SINGAPORE - Vaccinations do not just protect humans from disease. When deployed in aquaculture, vaccines can also prevent fish from falling ill.
This is what a research team from Singapore aims to do as the nation moves to boost local food production to improve food security.
One of the 12 research projects on sustainable urban food production, which the Singapore Food Agency (SFA) on Monday (April 26) announced it will be funding, aims to develop a vaccine against the scale drop disease virus in Asian sea bass, which has been touted to be the "salmon of the tropics".
The research proposal is an initiative of the Agency for Science, Technology and Research (A*Star) and UVaxx, a firm that develops vaccines for use in aquaculture.
Associate Professor Ren Ee Chee, a principal investigator at A*Star's Singapore Immunology Network who is involved in the project, said scale drop disease is one of the most common diseases among sea bass. Infected fish show symptoms such as lethargy and severe scale loss, and the disease frequently results in the loss of 50 to 100 per cent of an infected batch.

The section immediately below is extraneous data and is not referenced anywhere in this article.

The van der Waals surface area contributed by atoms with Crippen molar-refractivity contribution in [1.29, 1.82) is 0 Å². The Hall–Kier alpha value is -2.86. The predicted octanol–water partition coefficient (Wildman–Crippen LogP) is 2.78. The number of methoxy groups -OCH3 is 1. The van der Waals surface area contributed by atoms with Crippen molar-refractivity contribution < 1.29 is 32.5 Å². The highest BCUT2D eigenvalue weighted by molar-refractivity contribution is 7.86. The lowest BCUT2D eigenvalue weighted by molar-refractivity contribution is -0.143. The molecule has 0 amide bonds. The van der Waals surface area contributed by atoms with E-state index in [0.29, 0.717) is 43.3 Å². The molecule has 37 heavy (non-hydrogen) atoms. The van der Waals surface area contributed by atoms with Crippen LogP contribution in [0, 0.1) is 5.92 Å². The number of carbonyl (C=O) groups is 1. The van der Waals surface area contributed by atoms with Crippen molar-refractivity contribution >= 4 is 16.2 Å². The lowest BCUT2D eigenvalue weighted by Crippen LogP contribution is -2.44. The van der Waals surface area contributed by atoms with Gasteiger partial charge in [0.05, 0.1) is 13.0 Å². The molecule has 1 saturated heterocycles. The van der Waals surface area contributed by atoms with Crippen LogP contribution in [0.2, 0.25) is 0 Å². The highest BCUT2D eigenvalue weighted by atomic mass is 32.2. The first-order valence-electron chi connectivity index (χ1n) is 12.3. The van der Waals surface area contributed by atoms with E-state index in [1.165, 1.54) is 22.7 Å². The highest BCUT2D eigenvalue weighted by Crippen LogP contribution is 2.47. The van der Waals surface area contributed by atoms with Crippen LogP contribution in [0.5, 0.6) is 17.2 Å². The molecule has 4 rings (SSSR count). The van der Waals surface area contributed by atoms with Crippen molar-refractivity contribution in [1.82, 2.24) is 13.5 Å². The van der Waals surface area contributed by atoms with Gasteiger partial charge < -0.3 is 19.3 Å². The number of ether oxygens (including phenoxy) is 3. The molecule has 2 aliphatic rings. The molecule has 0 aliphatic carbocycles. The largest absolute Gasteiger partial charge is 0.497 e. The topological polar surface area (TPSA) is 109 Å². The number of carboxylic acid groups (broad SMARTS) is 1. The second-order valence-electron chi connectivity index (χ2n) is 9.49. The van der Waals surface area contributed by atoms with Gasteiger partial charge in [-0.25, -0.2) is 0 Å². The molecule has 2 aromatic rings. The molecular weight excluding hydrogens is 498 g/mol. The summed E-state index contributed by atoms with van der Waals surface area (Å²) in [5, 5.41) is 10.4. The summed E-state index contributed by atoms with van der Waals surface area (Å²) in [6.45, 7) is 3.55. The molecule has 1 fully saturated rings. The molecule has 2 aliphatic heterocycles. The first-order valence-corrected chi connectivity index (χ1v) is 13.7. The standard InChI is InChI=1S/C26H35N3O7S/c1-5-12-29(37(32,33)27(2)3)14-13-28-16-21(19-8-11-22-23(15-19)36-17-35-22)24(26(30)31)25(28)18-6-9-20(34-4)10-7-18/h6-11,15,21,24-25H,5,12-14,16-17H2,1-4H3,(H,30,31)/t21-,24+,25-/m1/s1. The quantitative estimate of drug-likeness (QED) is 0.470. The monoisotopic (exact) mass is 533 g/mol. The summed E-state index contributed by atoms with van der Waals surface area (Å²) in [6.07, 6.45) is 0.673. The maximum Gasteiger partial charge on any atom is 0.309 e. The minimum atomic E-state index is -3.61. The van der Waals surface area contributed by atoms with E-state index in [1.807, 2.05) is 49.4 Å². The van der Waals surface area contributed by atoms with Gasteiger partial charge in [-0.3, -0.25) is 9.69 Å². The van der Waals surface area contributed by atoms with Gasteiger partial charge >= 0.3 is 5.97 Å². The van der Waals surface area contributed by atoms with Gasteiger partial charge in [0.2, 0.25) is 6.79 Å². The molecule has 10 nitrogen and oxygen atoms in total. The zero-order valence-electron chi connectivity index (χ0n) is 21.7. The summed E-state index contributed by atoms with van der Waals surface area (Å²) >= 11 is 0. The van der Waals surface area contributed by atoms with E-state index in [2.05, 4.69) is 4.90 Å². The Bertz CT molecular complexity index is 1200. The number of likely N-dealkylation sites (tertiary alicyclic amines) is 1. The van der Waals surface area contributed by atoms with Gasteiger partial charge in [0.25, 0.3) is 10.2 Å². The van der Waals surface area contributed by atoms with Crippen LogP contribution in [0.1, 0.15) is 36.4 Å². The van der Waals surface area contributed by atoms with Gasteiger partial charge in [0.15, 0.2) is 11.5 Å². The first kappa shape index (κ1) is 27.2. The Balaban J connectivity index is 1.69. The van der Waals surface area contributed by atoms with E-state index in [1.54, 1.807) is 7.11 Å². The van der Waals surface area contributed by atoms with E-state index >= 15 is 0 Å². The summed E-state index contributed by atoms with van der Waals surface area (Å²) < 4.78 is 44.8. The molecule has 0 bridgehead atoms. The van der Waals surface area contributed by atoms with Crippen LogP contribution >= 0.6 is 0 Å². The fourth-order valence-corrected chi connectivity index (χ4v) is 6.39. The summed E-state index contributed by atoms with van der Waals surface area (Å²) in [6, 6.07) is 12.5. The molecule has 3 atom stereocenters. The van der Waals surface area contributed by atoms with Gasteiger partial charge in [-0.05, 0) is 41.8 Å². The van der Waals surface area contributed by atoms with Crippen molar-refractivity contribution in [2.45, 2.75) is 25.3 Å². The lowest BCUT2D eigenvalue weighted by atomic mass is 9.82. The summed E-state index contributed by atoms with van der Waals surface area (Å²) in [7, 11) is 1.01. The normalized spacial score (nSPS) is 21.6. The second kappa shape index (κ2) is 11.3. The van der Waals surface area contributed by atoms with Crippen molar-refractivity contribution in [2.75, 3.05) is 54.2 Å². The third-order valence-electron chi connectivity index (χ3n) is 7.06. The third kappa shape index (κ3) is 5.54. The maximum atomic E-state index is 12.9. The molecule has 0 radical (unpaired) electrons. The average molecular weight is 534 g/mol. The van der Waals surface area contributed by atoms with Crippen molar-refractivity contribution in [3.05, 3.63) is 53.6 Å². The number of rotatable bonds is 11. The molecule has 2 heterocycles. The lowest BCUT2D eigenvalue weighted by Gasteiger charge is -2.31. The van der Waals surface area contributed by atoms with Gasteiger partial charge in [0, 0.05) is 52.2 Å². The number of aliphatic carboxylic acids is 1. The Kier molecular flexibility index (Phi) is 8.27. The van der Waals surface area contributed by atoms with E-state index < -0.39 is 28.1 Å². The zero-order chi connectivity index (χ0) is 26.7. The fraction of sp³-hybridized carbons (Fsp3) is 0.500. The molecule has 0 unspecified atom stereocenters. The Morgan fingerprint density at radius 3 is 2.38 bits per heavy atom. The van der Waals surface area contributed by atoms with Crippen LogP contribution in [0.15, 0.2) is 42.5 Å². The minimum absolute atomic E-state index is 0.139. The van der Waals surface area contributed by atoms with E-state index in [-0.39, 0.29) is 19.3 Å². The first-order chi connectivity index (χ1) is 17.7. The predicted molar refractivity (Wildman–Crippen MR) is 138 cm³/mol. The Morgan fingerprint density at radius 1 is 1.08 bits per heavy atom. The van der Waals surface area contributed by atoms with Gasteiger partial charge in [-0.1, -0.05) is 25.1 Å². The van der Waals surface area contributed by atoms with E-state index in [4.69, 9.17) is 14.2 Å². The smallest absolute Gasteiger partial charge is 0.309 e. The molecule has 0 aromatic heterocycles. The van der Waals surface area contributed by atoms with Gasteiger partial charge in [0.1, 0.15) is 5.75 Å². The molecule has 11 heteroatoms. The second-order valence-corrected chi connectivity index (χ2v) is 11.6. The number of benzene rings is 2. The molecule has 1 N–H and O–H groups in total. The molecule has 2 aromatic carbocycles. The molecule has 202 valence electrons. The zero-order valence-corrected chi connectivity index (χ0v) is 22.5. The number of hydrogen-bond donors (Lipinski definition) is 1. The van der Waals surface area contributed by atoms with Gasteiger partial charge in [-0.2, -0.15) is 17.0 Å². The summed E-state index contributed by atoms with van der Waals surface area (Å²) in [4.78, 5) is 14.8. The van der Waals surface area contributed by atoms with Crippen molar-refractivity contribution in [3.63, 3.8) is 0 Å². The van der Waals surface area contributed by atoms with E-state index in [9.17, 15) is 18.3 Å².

He added: "Vaccinated fish can be healthier, grow to a larger size, and can be harvested without significant loss."
UVaxx general manager Markus Schrittweiser said vaccination is key for a sustainable aquaculture industry. "If sea bass are protected against all major threats including scale drop disease, farmers can move on to the next level," he said.
UVaxx has a long history working with the biggest Asian sea bass producers and has a team of experts dedicated to fish health management, vaccine production and disease diagnostics, he added.
"UVaxx is able to translate and transfer high-end science out to the ordinary farmer".